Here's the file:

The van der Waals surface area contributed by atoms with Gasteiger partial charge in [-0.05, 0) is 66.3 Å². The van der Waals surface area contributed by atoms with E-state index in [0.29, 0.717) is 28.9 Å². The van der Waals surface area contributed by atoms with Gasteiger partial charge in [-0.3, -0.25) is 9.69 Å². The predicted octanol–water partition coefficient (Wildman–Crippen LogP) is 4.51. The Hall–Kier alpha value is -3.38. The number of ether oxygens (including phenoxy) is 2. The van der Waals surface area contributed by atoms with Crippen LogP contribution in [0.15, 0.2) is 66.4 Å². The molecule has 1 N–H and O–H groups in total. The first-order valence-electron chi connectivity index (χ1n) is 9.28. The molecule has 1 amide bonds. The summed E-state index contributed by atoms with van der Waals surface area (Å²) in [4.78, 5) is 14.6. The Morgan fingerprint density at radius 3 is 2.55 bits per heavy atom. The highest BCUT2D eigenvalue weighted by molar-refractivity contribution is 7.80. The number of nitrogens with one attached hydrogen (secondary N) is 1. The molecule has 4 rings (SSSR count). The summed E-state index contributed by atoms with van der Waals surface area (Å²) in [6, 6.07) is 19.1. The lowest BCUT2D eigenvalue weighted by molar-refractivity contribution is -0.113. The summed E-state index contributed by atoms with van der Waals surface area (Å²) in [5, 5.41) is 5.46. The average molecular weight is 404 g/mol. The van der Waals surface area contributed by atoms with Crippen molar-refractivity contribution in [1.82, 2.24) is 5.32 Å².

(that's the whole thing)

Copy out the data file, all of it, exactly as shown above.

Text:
The van der Waals surface area contributed by atoms with Gasteiger partial charge in [-0.05, 0) is 66.3 Å². The van der Waals surface area contributed by atoms with E-state index in [0.29, 0.717) is 28.9 Å². The van der Waals surface area contributed by atoms with Gasteiger partial charge in [-0.3, -0.25) is 9.69 Å². The predicted octanol–water partition coefficient (Wildman–Crippen LogP) is 4.51. The Hall–Kier alpha value is -3.38. The number of ether oxygens (including phenoxy) is 2. The van der Waals surface area contributed by atoms with Crippen LogP contribution in [0.15, 0.2) is 66.4 Å². The molecule has 1 N–H and O–H groups in total. The first-order valence-electron chi connectivity index (χ1n) is 9.28. The molecule has 1 amide bonds. The summed E-state index contributed by atoms with van der Waals surface area (Å²) in [4.78, 5) is 14.6. The Morgan fingerprint density at radius 3 is 2.55 bits per heavy atom. The highest BCUT2D eigenvalue weighted by molar-refractivity contribution is 7.80. The number of nitrogens with one attached hydrogen (secondary N) is 1. The molecule has 4 rings (SSSR count). The summed E-state index contributed by atoms with van der Waals surface area (Å²) in [6, 6.07) is 19.1. The lowest BCUT2D eigenvalue weighted by molar-refractivity contribution is -0.113. The summed E-state index contributed by atoms with van der Waals surface area (Å²) in [5, 5.41) is 5.46. The average molecular weight is 404 g/mol. The van der Waals surface area contributed by atoms with Crippen molar-refractivity contribution in [1.82, 2.24) is 5.32 Å².